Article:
Change Management DescriptionSo what is change management? Well, we can describe change management as the application of appropriate planning, tools, and processes to effectively implement change and ensure its successful adoption.
It doesn’t matter were talking about people or computer systems. The fundamentals are the same for both: plan, use the correct tools and processes, and follow-up. The only difference is that the response of computer systems to changes is more predictable than the response of people. So for the purposes of this article, we will focus on change management as it affects people.
Change HappensOne of the few constants in this life is that change happens. Whether we want it to or not, change happens. Some change is good; some change is not so good. It really depends on your point of view.
One fundamental change is that we all get older. From the point of view of a child or a teenager, getting older is a good thing. However, from the point of view of their parents or grandparents, it’s not such a good change. The challenge of change management, therefore, is to help people adjust their point of view so they see how what is in it is good for them.
Why Manage Change?You know change is going to happen. In the case of getting older, it’s a law of nature causing that change. For many business changes, however, the driving force behind change is usually a business requirement, often driven by competition. If Apple had stopped changing after the Mac, we wouldn’t have the iPad and Apple would have gone out of business.
Since change is going to happen, you have two choices. You can manage change or you can let change just happen on its own. Perhaps it’s all the years I spent as a Project Manager, but I have never seen a change that was left to happen on its own come out anywhere as good as one that was properly managed.
When you manage change you can:
- minimize disruption,
- exert some control over the schedule,
- reduce the pain of the change,
- get the affected employees involved in planning and executing the change,
- build teamwork at all levels of the organization as they work together to implement the change, and
- establish a foundation for change that will make future changes easier.
What Is the Goal of This ChangeBefore you start anything, you need to establish the end point. “If we are going to make this change, spend all this time and money, and disrupt the company and its employees, what is it we are going to accomplish?” How will you know the change has been successful? How will you measure that success? What does the organization look like in the future state when this change has been successfully implemented? Once you know the end, you can start planning from the beginning.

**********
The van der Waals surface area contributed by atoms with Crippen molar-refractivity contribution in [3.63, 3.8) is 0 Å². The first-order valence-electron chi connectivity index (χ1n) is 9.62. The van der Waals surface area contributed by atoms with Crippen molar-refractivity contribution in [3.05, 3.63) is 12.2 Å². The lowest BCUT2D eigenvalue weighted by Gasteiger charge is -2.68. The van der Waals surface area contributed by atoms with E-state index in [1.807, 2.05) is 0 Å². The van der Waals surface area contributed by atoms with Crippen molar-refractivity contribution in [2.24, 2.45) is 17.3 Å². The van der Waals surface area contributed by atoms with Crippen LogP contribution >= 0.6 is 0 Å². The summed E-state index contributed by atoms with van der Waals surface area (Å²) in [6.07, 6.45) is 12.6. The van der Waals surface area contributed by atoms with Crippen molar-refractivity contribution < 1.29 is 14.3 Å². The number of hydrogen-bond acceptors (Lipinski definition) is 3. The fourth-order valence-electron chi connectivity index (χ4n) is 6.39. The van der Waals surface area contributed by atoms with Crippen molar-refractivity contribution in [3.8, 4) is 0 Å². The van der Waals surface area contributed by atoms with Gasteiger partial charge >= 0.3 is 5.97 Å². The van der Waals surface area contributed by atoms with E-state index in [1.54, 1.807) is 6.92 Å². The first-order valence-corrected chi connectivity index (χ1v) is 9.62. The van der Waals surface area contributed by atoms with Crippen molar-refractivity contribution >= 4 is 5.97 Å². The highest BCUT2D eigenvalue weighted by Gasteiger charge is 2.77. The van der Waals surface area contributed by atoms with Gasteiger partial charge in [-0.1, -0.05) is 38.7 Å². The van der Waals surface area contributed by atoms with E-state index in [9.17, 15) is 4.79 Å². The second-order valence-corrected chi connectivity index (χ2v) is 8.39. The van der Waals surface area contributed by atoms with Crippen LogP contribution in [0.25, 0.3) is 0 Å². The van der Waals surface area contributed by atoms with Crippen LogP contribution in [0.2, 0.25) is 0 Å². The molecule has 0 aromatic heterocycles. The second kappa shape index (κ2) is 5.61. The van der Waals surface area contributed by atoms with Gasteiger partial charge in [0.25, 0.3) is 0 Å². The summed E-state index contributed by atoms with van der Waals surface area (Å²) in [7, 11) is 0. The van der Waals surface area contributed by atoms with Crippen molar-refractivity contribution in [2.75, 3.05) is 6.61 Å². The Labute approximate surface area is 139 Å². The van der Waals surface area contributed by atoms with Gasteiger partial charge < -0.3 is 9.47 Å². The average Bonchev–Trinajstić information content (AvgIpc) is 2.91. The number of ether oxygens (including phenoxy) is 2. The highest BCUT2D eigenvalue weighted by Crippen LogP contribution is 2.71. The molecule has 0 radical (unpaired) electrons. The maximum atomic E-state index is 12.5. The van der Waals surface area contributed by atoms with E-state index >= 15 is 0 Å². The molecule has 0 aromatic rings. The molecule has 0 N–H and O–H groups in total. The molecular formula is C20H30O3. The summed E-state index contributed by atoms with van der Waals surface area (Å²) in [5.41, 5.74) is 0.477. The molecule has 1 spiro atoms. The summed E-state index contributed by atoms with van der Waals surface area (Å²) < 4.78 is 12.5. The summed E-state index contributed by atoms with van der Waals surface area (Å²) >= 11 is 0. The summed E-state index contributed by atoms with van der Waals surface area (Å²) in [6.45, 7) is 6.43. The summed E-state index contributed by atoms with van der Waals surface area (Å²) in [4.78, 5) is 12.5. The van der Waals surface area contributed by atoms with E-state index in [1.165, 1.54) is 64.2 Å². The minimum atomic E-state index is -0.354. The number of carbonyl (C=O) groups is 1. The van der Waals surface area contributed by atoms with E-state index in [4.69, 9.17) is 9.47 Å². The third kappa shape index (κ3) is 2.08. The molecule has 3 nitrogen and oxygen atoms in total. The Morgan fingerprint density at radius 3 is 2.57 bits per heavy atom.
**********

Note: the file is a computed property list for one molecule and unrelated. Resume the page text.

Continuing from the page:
Change Management PlanningThe first step in successful change management is planning the change, from design, through implementation, to adoption. How much planning is required depends on how much disruption the change will cause.
As with all planning efforts, you want to start with the people involved. If you want to change the way incoming sales calls are handled, get sales involved. If you want to change how the product gets to market, talk with the people in shipping and traffic.
Plan the change as you would any other project. Establish the tasks involved. Determine their durations, priorities, and inter-dependencies. Build you project schedule and calculate the critical path. At every step along the way communicate your plan and your reasons behind it to all the stakeholders
Manage the Actual ChangeAt this point, managing the change is essentially the same as managing any other project. Implement the approved plan. Get each task done and keep an eye on the critical path. Monitor your progress and adjust as circumstances change.
Reinforce the ChangeOne unique aspect of change management is the requirement to reinforce the change. Most projects are done when the last task is completed. With change management that is almost true. Change management requires that you continue to reinforce the change after the implementation is complete.
Think of it like a diet. You make a life style change of going on a diet and only eat healthy foods. After a few months, you have met your goal and lost the weight you wanted. If you don’t reinforce that change, you will go back to your old eating habits and you’ll gain all that weight back. If you implement a change to the customer service process that requires all calls to be handled to completion on the first call, but you stop enforcing that, some customer service reps will slide back to getting through the call as fast as they can to make their “numbers” look better and the customers will end up having to call again.